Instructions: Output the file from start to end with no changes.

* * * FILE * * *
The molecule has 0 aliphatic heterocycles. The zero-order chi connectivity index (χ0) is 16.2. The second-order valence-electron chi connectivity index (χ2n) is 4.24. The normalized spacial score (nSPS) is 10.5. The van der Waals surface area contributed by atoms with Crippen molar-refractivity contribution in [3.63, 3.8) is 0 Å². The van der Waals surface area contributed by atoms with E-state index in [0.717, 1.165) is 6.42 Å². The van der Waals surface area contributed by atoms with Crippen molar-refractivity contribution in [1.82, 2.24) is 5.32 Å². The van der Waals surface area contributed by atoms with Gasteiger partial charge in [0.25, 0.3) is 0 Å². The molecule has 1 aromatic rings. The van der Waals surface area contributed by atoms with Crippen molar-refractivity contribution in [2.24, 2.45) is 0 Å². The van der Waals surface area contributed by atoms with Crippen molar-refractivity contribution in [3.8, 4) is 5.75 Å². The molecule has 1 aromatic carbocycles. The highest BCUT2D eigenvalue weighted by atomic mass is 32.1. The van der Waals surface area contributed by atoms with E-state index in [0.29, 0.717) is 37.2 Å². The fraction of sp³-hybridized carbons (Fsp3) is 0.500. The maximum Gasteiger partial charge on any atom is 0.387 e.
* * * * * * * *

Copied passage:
The molecule has 0 aliphatic heterocycles. The zero-order chi connectivity index (χ0) is 16.2. The second-order valence-electron chi connectivity index (χ2n) is 4.24. The normalized spacial score (nSPS) is 10.5. The van der Waals surface area contributed by atoms with Crippen molar-refractivity contribution in [3.63, 3.8) is 0 Å². The van der Waals surface area contributed by atoms with E-state index in [0.717, 1.165) is 6.42 Å². The van der Waals surface area contributed by atoms with Crippen molar-refractivity contribution in [1.82, 2.24) is 5.32 Å². The van der Waals surface area contributed by atoms with Gasteiger partial charge in [0.25, 0.3) is 0 Å². The molecule has 1 aromatic rings. The van der Waals surface area contributed by atoms with Crippen molar-refractivity contribution in [2.24, 2.45) is 0 Å². The van der Waals surface area contributed by atoms with Crippen molar-refractivity contribution in [3.8, 4) is 5.75 Å². The molecule has 1 aromatic carbocycles. The highest BCUT2D eigenvalue weighted by atomic mass is 32.1. The van der Waals surface area contributed by atoms with E-state index in [0.29, 0.717) is 37.2 Å². The fraction of sp³-hybridized carbons (Fsp3) is 0.500. The maximum Gasteiger partial charge on any atom is 0.387 e.